Our diversity is such a gift, and it strengthens the community when that diversity is seen, embraced, and blessed. Diversity in a presbytery like ours represents different worlds, experiences, perspectives, and learnings we can exchange and enrich each other. Our racial diversity is important to recognize, as the paths we’ve traveled and the history we’ve lived all inform what we bring into our spaces and how we engage each other. We also need to keep in mind how we are shaped and informed by other aspects of our diversity: age, gender, sexuality, the THEOLOGIES that have shaped us, the regional cultures we come from (ie: rural, urban, suburban, east, south, etc), as well as all the intersections in between. Not only is such a beautiful bounty of diversity a gift for a community like ours, it can also be a challenge: we might need a little extra effort to fully understand how certain words and language resonate with our stories, and it might take a little extra listening to be fully present with the perspectives we share so we aren’t missing each other. The question for me is are we really seeing each other in our fully blessed and embodied selves, and how might we practice that seeing in ways that can enrich us further with the beauty we all share? One way I keep up the practice of consulting diverse perspectives outside my own is through the preaching commentaries I use: Women’s Bible Commentary, the Jewish Annotated New Testament, Preaching Gods Transforming Justice Lectionary Commentary, Feasting on the Word and Feasting on the Gospel—I try to hear about 10-12 different voices speaking into a text before I preach a given sermon. It reminds me of how limited my own perspective is, and how diversity around us is such a gift.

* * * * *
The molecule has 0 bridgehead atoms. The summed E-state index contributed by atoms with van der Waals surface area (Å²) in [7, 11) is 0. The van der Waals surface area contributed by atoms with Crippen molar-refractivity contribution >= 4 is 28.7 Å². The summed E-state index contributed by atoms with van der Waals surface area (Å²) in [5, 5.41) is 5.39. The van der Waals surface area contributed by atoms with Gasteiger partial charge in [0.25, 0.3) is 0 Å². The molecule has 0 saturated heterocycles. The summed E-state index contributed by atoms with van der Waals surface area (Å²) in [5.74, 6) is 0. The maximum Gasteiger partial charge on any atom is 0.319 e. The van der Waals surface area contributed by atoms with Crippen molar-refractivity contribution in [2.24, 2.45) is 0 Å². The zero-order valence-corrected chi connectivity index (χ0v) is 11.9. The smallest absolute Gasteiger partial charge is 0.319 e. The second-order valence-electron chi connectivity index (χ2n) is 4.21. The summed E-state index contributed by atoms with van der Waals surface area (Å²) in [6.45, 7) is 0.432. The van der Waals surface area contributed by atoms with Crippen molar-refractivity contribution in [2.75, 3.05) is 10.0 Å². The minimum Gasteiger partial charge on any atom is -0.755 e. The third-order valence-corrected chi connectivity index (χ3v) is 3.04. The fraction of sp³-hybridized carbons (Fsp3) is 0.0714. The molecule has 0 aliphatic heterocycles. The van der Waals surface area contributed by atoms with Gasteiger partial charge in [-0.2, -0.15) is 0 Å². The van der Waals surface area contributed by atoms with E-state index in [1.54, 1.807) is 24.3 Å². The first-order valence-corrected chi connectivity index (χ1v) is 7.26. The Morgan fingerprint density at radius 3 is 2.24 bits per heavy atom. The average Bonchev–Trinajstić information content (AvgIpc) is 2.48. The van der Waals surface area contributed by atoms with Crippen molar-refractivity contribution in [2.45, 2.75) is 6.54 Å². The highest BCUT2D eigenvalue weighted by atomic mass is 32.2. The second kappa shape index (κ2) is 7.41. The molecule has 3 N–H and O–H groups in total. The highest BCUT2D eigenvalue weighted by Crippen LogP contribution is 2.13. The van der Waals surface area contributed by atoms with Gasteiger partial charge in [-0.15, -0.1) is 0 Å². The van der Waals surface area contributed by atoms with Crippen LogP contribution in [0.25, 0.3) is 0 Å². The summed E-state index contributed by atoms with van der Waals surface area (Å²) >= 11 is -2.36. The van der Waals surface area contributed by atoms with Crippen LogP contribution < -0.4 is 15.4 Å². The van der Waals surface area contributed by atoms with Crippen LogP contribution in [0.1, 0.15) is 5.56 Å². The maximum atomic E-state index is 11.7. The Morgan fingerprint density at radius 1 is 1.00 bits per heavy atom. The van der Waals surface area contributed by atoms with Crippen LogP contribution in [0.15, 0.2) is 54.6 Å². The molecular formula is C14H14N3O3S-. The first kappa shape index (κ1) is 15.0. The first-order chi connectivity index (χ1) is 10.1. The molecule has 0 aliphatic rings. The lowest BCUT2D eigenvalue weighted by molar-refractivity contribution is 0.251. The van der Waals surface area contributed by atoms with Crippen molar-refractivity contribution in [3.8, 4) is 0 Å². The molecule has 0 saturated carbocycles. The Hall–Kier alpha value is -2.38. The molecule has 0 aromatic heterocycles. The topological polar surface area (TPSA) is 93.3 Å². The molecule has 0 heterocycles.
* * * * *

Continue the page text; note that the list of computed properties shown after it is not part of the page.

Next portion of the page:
“Can you remind me of when you take your Sabbath?”
As I mentioned at my first introduction with you, Sabbath is very important to me both to have and to mode.. For twelve years of ministry, Mondays have always fit into my rhythm best, but as I adjust to new rhythms with you, I am working on shifting that to Friday in June so I can be available for activities on Monday. It’s a shift I have never been able to work out successfully, but I will try to let you know how it’s going!
“Is your cell phone still the best way to contact you?”
YES. That and email. I can be most quickly reached by my cell 314-409-9002, or by email firstname.lastname@example.org. I do text on that number too!
Looking forward to being in touch with you again soon!
Rev. Ryan J. Landino
direct line: 314-409-9002